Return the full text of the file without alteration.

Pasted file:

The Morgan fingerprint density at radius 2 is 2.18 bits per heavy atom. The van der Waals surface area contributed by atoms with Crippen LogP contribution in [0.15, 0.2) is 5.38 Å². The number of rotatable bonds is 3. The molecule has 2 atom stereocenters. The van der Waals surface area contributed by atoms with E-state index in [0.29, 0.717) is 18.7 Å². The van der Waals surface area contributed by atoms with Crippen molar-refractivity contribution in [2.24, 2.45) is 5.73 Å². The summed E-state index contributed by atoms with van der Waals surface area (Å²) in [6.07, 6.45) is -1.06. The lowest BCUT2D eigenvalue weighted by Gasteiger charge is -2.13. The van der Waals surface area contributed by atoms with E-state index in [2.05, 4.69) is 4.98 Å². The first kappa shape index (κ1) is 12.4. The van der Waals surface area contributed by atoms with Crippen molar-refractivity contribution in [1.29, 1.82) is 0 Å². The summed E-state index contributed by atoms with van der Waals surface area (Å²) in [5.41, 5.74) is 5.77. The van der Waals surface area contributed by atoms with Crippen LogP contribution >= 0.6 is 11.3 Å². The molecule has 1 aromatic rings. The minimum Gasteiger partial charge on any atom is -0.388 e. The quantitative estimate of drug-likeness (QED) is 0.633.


The Morgan fingerprint density at radius 2 is 2.18 bits per heavy atom. The van der Waals surface area contributed by atoms with Crippen LogP contribution in [0.15, 0.2) is 5.38 Å². The number of rotatable bonds is 3. The molecule has 2 atom stereocenters. The van der Waals surface area contributed by atoms with E-state index in [0.29, 0.717) is 18.7 Å². The van der Waals surface area contributed by atoms with Crippen molar-refractivity contribution in [2.24, 2.45) is 5.73 Å². The summed E-state index contributed by atoms with van der Waals surface area (Å²) in [6.07, 6.45) is -1.06. The lowest BCUT2D eigenvalue weighted by Gasteiger charge is -2.13. The van der Waals surface area contributed by atoms with E-state index in [2.05, 4.69) is 4.98 Å². The first kappa shape index (κ1) is 12.4. The van der Waals surface area contributed by atoms with Crippen molar-refractivity contribution in [1.29, 1.82) is 0 Å². The summed E-state index contributed by atoms with van der Waals surface area (Å²) in [5.41, 5.74) is 5.77. The van der Waals surface area contributed by atoms with Crippen LogP contribution >= 0.6 is 11.3 Å². The molecule has 1 aromatic rings. The minimum Gasteiger partial charge on any atom is -0.388 e. The quantitative estimate of drug-likeness (QED) is 0.633.